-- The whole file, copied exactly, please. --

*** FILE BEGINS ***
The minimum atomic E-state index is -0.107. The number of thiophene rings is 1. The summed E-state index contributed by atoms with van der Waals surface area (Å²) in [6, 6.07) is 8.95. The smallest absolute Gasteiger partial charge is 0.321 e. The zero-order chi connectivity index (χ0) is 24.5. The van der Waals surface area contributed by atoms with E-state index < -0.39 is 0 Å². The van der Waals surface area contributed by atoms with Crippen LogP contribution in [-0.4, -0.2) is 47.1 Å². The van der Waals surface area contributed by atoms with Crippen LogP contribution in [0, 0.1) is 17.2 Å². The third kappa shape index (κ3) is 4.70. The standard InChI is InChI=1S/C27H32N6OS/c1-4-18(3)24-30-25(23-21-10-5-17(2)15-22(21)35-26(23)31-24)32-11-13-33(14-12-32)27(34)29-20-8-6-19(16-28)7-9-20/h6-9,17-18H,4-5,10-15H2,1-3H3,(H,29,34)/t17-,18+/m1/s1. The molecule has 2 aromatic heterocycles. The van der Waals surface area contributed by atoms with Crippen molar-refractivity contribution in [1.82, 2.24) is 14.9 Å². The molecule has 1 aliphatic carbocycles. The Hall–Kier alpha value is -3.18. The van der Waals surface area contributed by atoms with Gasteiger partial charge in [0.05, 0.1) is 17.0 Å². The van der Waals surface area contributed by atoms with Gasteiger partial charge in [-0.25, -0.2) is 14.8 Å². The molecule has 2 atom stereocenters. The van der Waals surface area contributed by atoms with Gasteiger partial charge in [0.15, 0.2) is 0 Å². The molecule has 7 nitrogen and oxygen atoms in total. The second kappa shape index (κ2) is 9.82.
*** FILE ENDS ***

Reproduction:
The minimum atomic E-state index is -0.107. The number of thiophene rings is 1. The summed E-state index contributed by atoms with van der Waals surface area (Å²) in [6, 6.07) is 8.95. The smallest absolute Gasteiger partial charge is 0.321 e. The zero-order chi connectivity index (χ0) is 24.5. The van der Waals surface area contributed by atoms with E-state index < -0.39 is 0 Å². The van der Waals surface area contributed by atoms with Crippen LogP contribution in [-0.4, -0.2) is 47.1 Å². The van der Waals surface area contributed by atoms with Crippen LogP contribution in [0, 0.1) is 17.2 Å². The third kappa shape index (κ3) is 4.70. The standard InChI is InChI=1S/C27H32N6OS/c1-4-18(3)24-30-25(23-21-10-5-17(2)15-22(21)35-26(23)31-24)32-11-13-33(14-12-32)27(34)29-20-8-6-19(16-28)7-9-20/h6-9,17-18H,4-5,10-15H2,1-3H3,(H,29,34)/t17-,18+/m1/s1. The molecule has 2 aromatic heterocycles. The van der Waals surface area contributed by atoms with Crippen molar-refractivity contribution in [1.82, 2.24) is 14.9 Å². The molecule has 1 aliphatic carbocycles. The Hall–Kier alpha value is -3.18. The van der Waals surface area contributed by atoms with Gasteiger partial charge in [0.05, 0.1) is 17.0 Å². The van der Waals surface area contributed by atoms with Gasteiger partial charge in [-0.25, -0.2) is 14.8 Å². The molecule has 2 atom stereocenters. The van der Waals surface area contributed by atoms with Gasteiger partial charge in [0.15, 0.2) is 0 Å². The molecule has 7 nitrogen and oxygen atoms in total. The second kappa shape index (κ2) is 9.82.